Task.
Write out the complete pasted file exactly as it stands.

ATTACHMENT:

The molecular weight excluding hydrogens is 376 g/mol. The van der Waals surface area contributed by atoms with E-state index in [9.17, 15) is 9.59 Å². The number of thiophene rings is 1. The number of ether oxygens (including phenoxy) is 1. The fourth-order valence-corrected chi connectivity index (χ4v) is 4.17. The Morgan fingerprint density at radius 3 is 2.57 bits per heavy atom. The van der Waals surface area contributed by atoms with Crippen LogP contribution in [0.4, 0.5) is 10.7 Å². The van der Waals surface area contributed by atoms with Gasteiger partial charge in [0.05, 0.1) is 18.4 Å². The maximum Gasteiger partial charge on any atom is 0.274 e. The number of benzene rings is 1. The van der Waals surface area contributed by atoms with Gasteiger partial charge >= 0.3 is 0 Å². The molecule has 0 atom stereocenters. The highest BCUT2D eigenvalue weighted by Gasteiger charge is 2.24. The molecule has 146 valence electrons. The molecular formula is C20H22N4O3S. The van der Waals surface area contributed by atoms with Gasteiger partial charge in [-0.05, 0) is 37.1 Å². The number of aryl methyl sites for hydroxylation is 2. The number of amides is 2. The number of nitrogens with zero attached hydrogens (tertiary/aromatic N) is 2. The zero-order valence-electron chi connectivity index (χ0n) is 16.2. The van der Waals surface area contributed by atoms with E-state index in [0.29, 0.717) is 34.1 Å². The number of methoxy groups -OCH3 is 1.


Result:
The molecular weight excluding hydrogens is 376 g/mol. The van der Waals surface area contributed by atoms with E-state index in [9.17, 15) is 9.59 Å². The number of thiophene rings is 1. The number of ether oxygens (including phenoxy) is 1. The fourth-order valence-corrected chi connectivity index (χ4v) is 4.17. The Morgan fingerprint density at radius 3 is 2.57 bits per heavy atom. The van der Waals surface area contributed by atoms with Crippen LogP contribution in [0.4, 0.5) is 10.7 Å². The van der Waals surface area contributed by atoms with Gasteiger partial charge in [0.05, 0.1) is 18.4 Å². The maximum Gasteiger partial charge on any atom is 0.274 e. The number of benzene rings is 1. The van der Waals surface area contributed by atoms with Gasteiger partial charge >= 0.3 is 0 Å². The molecule has 0 atom stereocenters. The highest BCUT2D eigenvalue weighted by Gasteiger charge is 2.24. The molecule has 146 valence electrons. The molecular formula is C20H22N4O3S. The van der Waals surface area contributed by atoms with Gasteiger partial charge in [-0.05, 0) is 37.1 Å². The number of aryl methyl sites for hydroxylation is 2. The number of amides is 2. The number of nitrogens with zero attached hydrogens (tertiary/aromatic N) is 2. The zero-order valence-electron chi connectivity index (χ0n) is 16.2. The van der Waals surface area contributed by atoms with E-state index in [0.29, 0.717) is 34.1 Å². The number of methoxy groups -OCH3 is 1.